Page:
As a life-long Sci-Fi nerd, I always wondered what it would be like to live in a parallel universe. Well now I know. We are living in a state of altered reality, with not just one mirror universe, but many multiverses. In each of these worlds there seems to be a different reality: the most popular one being the world where COVID-19 has been vanquished and is no longer a threat. In my universe it’s still out there, and I am doing my best to stay safe, though others may scoff.
I don’t consider myself a snob. I would never, ever use the term ‘the great unwashed’. But lately I have come to think of the majority of people outside as ‘the great unmasked’. I understand that some of this behavior is the result of the mixed messages and conflicting advice being given by ‘the authorities’ – many of whom differ greatly in their own opinions of how to handle the crisis. The great unmasked saunter out in public, bare-faced, carefree and nonchalant – ‘jaunty jolly’, as my father would say. Should I be jealous that their lives are worry-free? Should I feel silly for wearing my mask whenever I venture out? Is this COVID business much ado about nothing? Should I be angry that so many people cavalierly flout the law?
I am not jealous, and I am not angry. I am surprised to see how few people wear masks outside. But they are not threatening me. I take my own precautions, keep my distance, wear my mask, wash my hands… I do not feel endangered by my neighbors’ behavior, just curious about their thinking. What’s it like to live in their universe, where the pandemic is over? What’s it like to be free of fear? All of this is ironic because I, too, was once fearless. Years ago I was cool and carefree, reckless even. On a personality test I’d been forced to take for one of my managerial roles, I was identified as an extreme risk-taker. (I guess that was considered a good thing in business back then, because I got the promotion.) In fact, I was an adrenaline junkie in my younger years. I volunteered for hazardous assignments. When the Yom Kippur war broke out, I was a 21-year-old junior reporter at a local news agency. I begged to be sent into the battle zone on assignment. I relished the excitement of bouncing around the border in an open jeep, with no protective gear; with nothing more than the metal Olivetti typewriter balanced on my lap. In those years, I rode on the backs of motorcycles with no helmet. I sped in cars. I went on night hikes in the desert in the days before cell phones and GPS. I did all the stupid things 20-somethings do without compunction. I had lots of adventures, lots of close calls and lots of fun.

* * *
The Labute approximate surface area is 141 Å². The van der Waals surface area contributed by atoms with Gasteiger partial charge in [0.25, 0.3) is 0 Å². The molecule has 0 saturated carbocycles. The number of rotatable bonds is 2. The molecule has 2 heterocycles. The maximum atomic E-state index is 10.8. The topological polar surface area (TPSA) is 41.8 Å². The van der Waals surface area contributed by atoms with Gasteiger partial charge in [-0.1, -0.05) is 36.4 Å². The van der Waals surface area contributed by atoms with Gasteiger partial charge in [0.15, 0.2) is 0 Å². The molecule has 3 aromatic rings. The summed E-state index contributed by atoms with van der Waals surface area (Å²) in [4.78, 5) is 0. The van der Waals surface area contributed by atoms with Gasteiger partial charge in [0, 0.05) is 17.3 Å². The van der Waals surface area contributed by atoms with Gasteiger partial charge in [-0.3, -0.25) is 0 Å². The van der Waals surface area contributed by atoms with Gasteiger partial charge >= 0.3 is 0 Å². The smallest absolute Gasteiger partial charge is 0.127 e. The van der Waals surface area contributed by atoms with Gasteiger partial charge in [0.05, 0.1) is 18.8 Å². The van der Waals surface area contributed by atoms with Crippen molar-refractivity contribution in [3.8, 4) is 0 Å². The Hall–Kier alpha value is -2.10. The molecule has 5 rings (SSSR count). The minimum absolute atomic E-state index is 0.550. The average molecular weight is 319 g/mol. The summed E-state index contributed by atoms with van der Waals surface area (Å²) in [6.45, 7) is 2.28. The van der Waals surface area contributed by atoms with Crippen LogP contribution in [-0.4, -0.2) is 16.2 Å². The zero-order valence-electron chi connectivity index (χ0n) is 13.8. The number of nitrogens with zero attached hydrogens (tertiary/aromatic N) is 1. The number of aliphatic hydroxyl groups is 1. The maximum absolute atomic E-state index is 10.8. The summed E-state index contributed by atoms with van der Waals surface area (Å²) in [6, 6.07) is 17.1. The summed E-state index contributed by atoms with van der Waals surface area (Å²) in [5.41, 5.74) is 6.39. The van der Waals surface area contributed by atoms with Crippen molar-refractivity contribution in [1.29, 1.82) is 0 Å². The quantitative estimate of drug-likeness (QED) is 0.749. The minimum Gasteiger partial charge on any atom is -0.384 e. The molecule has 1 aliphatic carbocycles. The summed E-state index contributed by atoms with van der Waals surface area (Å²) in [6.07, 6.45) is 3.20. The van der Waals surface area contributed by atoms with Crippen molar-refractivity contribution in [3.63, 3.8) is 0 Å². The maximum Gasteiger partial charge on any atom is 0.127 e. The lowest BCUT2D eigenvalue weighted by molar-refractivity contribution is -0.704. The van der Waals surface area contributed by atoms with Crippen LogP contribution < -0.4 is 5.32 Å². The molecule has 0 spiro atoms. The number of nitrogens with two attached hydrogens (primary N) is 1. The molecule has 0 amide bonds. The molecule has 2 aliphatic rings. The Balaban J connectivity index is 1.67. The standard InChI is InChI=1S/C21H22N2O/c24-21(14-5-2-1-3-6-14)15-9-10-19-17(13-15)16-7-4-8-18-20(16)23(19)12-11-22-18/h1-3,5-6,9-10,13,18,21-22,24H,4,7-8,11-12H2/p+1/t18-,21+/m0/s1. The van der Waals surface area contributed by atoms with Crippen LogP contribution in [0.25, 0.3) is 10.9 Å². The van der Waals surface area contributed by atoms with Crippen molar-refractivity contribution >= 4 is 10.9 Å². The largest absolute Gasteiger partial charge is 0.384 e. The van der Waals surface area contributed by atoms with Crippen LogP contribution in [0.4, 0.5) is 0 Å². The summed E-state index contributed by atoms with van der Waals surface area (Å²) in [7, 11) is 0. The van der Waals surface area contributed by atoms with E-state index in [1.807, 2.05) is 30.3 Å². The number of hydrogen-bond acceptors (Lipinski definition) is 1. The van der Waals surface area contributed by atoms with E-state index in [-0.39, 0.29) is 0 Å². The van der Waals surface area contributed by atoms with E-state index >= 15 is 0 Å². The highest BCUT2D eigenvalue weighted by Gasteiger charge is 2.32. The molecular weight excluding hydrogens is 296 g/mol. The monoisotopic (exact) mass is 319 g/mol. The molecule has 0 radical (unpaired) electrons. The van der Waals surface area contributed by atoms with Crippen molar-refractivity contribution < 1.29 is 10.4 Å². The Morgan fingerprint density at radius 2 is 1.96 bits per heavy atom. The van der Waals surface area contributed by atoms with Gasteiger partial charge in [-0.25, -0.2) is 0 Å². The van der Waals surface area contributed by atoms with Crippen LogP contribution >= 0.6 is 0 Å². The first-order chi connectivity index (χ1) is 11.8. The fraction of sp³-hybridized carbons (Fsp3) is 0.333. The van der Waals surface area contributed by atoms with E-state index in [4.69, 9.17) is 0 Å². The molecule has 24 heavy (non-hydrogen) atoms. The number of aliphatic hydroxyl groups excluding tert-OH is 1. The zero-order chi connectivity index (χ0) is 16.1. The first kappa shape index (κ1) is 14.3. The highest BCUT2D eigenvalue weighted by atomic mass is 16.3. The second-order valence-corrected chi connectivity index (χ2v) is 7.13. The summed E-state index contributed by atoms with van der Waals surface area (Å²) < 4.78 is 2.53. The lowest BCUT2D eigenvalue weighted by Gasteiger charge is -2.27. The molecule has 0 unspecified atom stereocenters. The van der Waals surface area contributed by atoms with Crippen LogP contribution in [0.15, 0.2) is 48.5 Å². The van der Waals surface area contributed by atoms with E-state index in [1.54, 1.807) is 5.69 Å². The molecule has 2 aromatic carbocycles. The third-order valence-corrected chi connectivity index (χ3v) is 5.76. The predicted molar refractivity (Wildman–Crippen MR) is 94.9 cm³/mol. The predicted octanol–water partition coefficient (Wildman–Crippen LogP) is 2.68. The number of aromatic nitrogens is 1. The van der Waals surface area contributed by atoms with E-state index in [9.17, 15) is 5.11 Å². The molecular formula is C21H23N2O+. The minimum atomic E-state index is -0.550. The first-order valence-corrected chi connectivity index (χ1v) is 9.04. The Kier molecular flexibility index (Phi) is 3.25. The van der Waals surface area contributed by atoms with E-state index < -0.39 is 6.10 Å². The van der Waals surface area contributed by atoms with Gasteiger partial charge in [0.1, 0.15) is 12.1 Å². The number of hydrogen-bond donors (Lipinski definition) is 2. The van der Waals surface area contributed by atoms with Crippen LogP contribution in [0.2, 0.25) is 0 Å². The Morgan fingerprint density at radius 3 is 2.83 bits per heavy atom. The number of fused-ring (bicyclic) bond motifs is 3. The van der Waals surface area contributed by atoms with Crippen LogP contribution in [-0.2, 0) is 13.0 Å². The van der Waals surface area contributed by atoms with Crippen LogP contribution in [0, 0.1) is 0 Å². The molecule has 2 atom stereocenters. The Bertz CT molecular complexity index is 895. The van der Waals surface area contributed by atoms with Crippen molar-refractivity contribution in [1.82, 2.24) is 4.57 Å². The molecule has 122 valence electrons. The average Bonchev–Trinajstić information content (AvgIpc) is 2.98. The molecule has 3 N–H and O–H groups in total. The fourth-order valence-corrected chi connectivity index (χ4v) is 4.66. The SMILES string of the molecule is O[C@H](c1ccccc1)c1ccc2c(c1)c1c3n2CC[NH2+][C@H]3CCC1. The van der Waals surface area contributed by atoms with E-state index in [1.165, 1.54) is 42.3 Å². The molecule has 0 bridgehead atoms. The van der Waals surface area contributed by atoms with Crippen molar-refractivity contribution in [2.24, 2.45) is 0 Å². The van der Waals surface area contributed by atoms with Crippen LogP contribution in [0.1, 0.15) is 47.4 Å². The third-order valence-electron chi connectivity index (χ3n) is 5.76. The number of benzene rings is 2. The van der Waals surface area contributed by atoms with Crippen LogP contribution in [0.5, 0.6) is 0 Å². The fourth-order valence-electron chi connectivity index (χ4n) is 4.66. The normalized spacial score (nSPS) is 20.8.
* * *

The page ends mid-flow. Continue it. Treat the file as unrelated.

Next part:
But that was then. Somewhere along the way from then to now, I grew up. These days I am careful. Not anxiety-ridden, but far more cautious than I was in my 20’s and 30’s. I look both ways before crossing the street. I guess I’ve acquired a bit of common sense over the years. I keep updated on world events. I believe my decisions are well-informed.
But being well-informed in the age of COVID 19 leads to cognitive dissonance. Are we in the throes of a global pandemic? Is it all just undue panic, fed by politicians with their own agendas? Are the epidemiologists right? Are they simply fear mongers? Is the answer somewhere in between? According to F. Scott Fitzgerald, “The test of a first-rate intelligence is the ability to hold two opposed ideas in mind at the same time and still retain the ability to function.” I can see two sides to this strange reality. I believe that there is, indeed, an actual pandemic; that this disease can be devastating for certain people but not for others; and that the amount of precautions one needs to take will vary based on one’s age and state of health. I know that we each must make our own decision about how to live these days. Laws and public health guidelines are important. But we each need to find our way through this mess of information overload, conflicting messages, and sometimes purposeful misinformation.
I read an article in Psychology Today called “Why Your Neighbor Won’t Stay-At-Home” about the varied reactions to COVID 19 restrictions. The article discussed differing levels of risk tolerance and loss aversion, that behavioral trait identified by two of our own Nobel Prize winners, Amos Tversky and Daniel Kahneman. “To the risk tolerant, the same .5 to 1 percent risk of dying from COVID-19 feels small in comparison to the personal liberties and freedoms they wish to regain; to the loss averse, the same risk feels much larger and the rationale for temporary restrictions on services, travel, and freedoms seems incontrovertible.“
My adolescent love of Sci-Fi introduced me to parallel universes, time travel, and alternate dimensions. I devoured every book I could find by Ray Bradbury, Isaac Asimov, and Robert Heinlein. Star Trek came along when I was 14, and despite the campy costumes and bad dialog, I was hooked. So yes, I am a Trekkie, though I’ve never been to a convention. And it was thanks to my favorite author, Asimov, that I got into science – another life-long love of mine. The clear explanations in Asimov’s popular science books were perfect for me: a curious kid but a very poor student. Once I started reading about science, I realized that the possibilities posed by quantum physics and chaos theory were even wilder than my wildest Sci-Fi dreams. In my younger days, I dreamt of parallel worlds. Now I live there.